The next inning, Josh Phelps pinch-hit for Grabow. Phelps continued his hot streak, drilling a 1-1 pitch into the left field seats to tie the game. After that, Shawn Chacon breezed through two perfect innings. Salomon Torres came on in the tenth and allowed a lead-off single to Tulowitzki. In my mind, the key play of the game followed. On a 2-2 pitch, Tulowitzki broke for second. A swing and a miss from Holliday, and Ronny Paulino fired to second. Freddy Sanchez picked the low throw and made the tag. The double play might have been the difference in this game. After a few tense minutes with Damaso Marte on the mound, the Pirates escaped to the 11th.
A walk, a sacrifice and a hit batsman later, and Sanchez was up with a chance to give the Pirates the lead. He delivered. Freddy's single to center plated Cesar Izturis, and the Bucs added an insurance run on an error later in the inning. Matt Capps came on and retired the side on eight pitches. Game.
It was nice to see Morris pitch well. He was far from dominant, but he made big pitches when he needed them. With the money invested in Morris, he is a lock to be in the rotation next season (barring injury or a huge collapse). I would feel much better entering the offseason if he could string together a few quality starts as the season winds down.
Monday, August 20, 2007
What happened to the Pirates' offense? Through the first four months of the season, the hitting was the largest factor in a season spiraling out of control. However, Pirate bats have caught fire in August. After battering the Phillies over the weekend, the team is hitting .304/.380/.513 as a whole during the month. That leaves them second in Major League Baseball with an .893 OPS. Their 129 runs scored are unmatched by any team. Here are some individual numbers:
- Josh Phelps - .467/.571/.1000, 15 AB
- Jack Wilson - .413/.500/.652, 46 AB
- Freddy Sanchez - .373/.461/.560, 75 AB
- Xavier Nady - .357/.438/.571, 14 AB
- Adam LaRoche - .338/.400/.563, 71 AB
- Nate McLouth - .297/.378/.578, 64 AB
- Ryan Doumit - .300/.378/.525, 40 AB
- Jose Bauista - .269/.383/.478, 67 AB
- Ronny Paulino - .267/.323/.517, 60 AB
However, the team's pitching has been lousy in August. While the team has scored the most runs in the month, it has allowed the third most. As always, the Pirates cannot match strong hitting with good pitching during the same period. Because of that, they are still struggling to win games.
Saturday, August 18, 2007
There have been many frustrating occurrences in the Pirates’ 2007 season. Key players such as Jason Bay, Adam LaRoche and Zach Duke have underperformed. The signing of Tony Armas has been a bust. Drafting Daniel Moskos over Matt Wieters was ludicrous. Hanging on to Shawn Chacon, Damaso Marte and Salomon Torres at the trade deadline was likely a mistake. Committing over eight figures to Matt Morris will probably hurt us in 2008. It has been painful to watch the endless parade of Triple-A players (Don Kelly, John Wasdin, Jonah Bayliss, etc) marching through Pittsburgh. However, the most absurd thing we have seen this season has been Ronny Paulino’s unchanging batting stance. By far.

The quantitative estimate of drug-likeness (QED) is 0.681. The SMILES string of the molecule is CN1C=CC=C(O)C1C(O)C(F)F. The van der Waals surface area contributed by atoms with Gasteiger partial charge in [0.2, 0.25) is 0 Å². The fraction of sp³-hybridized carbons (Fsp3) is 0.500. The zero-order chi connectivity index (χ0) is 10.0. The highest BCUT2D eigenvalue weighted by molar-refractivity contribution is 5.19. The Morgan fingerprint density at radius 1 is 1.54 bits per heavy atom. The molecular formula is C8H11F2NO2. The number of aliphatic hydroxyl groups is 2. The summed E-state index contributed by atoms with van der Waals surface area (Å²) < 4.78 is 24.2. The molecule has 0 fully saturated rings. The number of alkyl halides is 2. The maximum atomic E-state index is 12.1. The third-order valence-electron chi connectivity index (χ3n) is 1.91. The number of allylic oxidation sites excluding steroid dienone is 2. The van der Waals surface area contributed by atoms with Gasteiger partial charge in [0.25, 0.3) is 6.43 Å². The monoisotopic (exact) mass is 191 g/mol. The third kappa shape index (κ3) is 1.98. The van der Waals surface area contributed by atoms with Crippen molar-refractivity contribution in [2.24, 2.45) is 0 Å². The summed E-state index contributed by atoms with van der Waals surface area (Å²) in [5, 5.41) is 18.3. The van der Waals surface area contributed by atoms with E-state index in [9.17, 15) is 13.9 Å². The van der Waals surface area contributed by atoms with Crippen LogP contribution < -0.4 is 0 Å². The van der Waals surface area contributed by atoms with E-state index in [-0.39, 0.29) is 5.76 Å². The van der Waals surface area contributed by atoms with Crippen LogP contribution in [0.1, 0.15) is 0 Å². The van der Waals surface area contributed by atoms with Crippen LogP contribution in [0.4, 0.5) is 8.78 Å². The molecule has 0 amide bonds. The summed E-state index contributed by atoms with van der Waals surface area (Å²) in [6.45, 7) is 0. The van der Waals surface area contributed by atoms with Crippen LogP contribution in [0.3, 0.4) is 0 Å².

Last season, the most valuable aspect of Paulino’s hitting was his ability to get base hits to right field on pitches away. It was refreshing to see a smart approach while the majority of the team often attempted to pull everything. His front foot stepped very slightly toward third base during his swing, but it did not affect his ability to hit to the opposite field. However, Paulino altered his stance this season. Maybe he expected opposing pitchers to come inside more often, as a scouting report developed on him. He began using a more open stance. The results were disastrous. Paulino continued to step toward third despite the open stance, making it impossible for him to reach the outer half of the plate. Opposing pitchers quickly realized this, and began feeding him a steady diet of pitches away. Paulino could only flail at these pitches, and had no chance to hit the ball with any authority.
Fast forward to August 18. Paulino’s stance and swing have changed very little throughout the season. He has hit better in the past month or so (.278/.340/.474 since July 7), but he still cannot reach the outside corner. Last night, Paulino homered to right-center field. This should be encouraging. However, replays showed that the pitch was right over the heart of the plate. Paulino was forced to go the other way because that is as far as he can reach. Sure, it has been nice to see him produce more as of late. But unless he fixes his swing, this situation will get worse again before it gets any better.
There has been some discussion this season regarding hitting coach Jeff Manto’s performance. The debate is simple. How can you fairly judge a coach when he has little talent to work with? If you can blame him for the fall of players like Bay and LaRoche this season, then you can give him credit for Freddy’s 2006 season and the improved hitting of Doumit this year. Because of this, I prefer not to judge specialized coaches too harshly for team-wide problems. But Manto’s inability to fix Paulino’s stance over 120 games is a disgrace. This alone is enough evidence for him to be fired.